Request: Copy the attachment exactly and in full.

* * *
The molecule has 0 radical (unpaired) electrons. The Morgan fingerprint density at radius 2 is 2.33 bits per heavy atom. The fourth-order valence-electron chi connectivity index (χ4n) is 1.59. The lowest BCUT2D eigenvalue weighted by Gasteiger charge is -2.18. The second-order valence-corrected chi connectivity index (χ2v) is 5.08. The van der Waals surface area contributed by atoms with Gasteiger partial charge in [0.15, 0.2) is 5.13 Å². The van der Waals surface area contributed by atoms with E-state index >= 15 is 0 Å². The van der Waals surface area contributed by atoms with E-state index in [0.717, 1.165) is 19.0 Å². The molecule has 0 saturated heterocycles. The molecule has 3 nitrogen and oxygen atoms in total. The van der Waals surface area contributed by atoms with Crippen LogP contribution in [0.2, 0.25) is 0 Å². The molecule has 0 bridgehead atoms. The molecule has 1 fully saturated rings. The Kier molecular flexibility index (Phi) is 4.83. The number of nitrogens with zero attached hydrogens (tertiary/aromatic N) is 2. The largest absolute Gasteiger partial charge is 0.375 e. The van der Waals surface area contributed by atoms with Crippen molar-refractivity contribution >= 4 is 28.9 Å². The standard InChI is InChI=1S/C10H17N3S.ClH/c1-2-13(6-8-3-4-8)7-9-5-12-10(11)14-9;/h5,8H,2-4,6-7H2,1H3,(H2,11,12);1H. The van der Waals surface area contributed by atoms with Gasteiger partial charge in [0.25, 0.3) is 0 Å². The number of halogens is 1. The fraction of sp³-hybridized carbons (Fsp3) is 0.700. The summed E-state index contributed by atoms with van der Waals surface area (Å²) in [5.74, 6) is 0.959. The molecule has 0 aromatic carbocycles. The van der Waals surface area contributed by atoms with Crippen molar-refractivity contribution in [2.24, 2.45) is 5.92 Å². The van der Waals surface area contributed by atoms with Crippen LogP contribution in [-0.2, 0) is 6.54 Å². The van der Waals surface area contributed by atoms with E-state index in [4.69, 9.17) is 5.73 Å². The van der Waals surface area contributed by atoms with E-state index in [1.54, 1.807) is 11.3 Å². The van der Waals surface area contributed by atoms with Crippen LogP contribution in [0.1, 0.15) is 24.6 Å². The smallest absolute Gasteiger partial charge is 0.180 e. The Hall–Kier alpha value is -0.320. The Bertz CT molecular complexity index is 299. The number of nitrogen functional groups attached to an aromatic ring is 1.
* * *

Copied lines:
The molecule has 0 radical (unpaired) electrons. The Morgan fingerprint density at radius 2 is 2.33 bits per heavy atom. The fourth-order valence-electron chi connectivity index (χ4n) is 1.59. The lowest BCUT2D eigenvalue weighted by Gasteiger charge is -2.18. The second-order valence-corrected chi connectivity index (χ2v) is 5.08. The van der Waals surface area contributed by atoms with Gasteiger partial charge in [0.15, 0.2) is 5.13 Å². The van der Waals surface area contributed by atoms with E-state index >= 15 is 0 Å². The van der Waals surface area contributed by atoms with E-state index in [0.717, 1.165) is 19.0 Å². The molecule has 0 saturated heterocycles. The molecule has 3 nitrogen and oxygen atoms in total. The van der Waals surface area contributed by atoms with Crippen LogP contribution in [0.2, 0.25) is 0 Å². The molecule has 0 bridgehead atoms. The molecule has 1 fully saturated rings. The Kier molecular flexibility index (Phi) is 4.83. The number of nitrogens with zero attached hydrogens (tertiary/aromatic N) is 2. The largest absolute Gasteiger partial charge is 0.375 e. The van der Waals surface area contributed by atoms with Crippen molar-refractivity contribution >= 4 is 28.9 Å². The standard InChI is InChI=1S/C10H17N3S.ClH/c1-2-13(6-8-3-4-8)7-9-5-12-10(11)14-9;/h5,8H,2-4,6-7H2,1H3,(H2,11,12);1H. The van der Waals surface area contributed by atoms with Gasteiger partial charge in [0.25, 0.3) is 0 Å². The number of halogens is 1. The fraction of sp³-hybridized carbons (Fsp3) is 0.700. The summed E-state index contributed by atoms with van der Waals surface area (Å²) in [5.74, 6) is 0.959. The molecule has 0 aromatic carbocycles. The van der Waals surface area contributed by atoms with Crippen molar-refractivity contribution in [2.24, 2.45) is 5.92 Å². The van der Waals surface area contributed by atoms with Crippen LogP contribution in [-0.2, 0) is 6.54 Å². The van der Waals surface area contributed by atoms with E-state index in [4.69, 9.17) is 5.73 Å². The van der Waals surface area contributed by atoms with E-state index in [1.54, 1.807) is 11.3 Å². The van der Waals surface area contributed by atoms with Crippen LogP contribution in [0.1, 0.15) is 24.6 Å². The smallest absolute Gasteiger partial charge is 0.180 e. The Hall–Kier alpha value is -0.320. The Bertz CT molecular complexity index is 299. The number of nitrogen functional groups attached to an aromatic ring is 1.